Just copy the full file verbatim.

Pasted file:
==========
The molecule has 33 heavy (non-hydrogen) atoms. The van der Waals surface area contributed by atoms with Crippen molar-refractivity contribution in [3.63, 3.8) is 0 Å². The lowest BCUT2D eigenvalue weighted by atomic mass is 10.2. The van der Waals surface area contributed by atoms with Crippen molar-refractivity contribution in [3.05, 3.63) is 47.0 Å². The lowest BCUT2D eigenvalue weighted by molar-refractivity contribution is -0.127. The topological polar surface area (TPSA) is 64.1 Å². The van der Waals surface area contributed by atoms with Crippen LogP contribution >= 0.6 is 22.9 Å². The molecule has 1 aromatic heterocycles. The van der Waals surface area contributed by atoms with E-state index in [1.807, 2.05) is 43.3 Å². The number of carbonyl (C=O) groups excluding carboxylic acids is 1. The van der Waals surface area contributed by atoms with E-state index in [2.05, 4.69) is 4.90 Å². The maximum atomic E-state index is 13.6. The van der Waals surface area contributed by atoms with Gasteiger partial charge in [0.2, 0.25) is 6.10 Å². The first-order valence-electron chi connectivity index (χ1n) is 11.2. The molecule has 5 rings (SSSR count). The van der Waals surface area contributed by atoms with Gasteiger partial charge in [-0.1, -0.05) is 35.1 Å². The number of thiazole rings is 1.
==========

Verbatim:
The molecule has 33 heavy (non-hydrogen) atoms. The van der Waals surface area contributed by atoms with Crippen molar-refractivity contribution in [3.63, 3.8) is 0 Å². The lowest BCUT2D eigenvalue weighted by atomic mass is 10.2. The van der Waals surface area contributed by atoms with Crippen molar-refractivity contribution in [3.05, 3.63) is 47.0 Å². The lowest BCUT2D eigenvalue weighted by molar-refractivity contribution is -0.127. The topological polar surface area (TPSA) is 64.1 Å². The van der Waals surface area contributed by atoms with Crippen LogP contribution >= 0.6 is 22.9 Å². The molecule has 1 aromatic heterocycles. The van der Waals surface area contributed by atoms with E-state index in [1.807, 2.05) is 43.3 Å². The number of carbonyl (C=O) groups excluding carboxylic acids is 1. The van der Waals surface area contributed by atoms with E-state index in [2.05, 4.69) is 4.90 Å². The maximum atomic E-state index is 13.6. The van der Waals surface area contributed by atoms with Gasteiger partial charge in [0.2, 0.25) is 6.10 Å². The first-order valence-electron chi connectivity index (χ1n) is 11.2. The molecule has 5 rings (SSSR count). The van der Waals surface area contributed by atoms with Gasteiger partial charge in [-0.1, -0.05) is 35.1 Å². The number of thiazole rings is 1.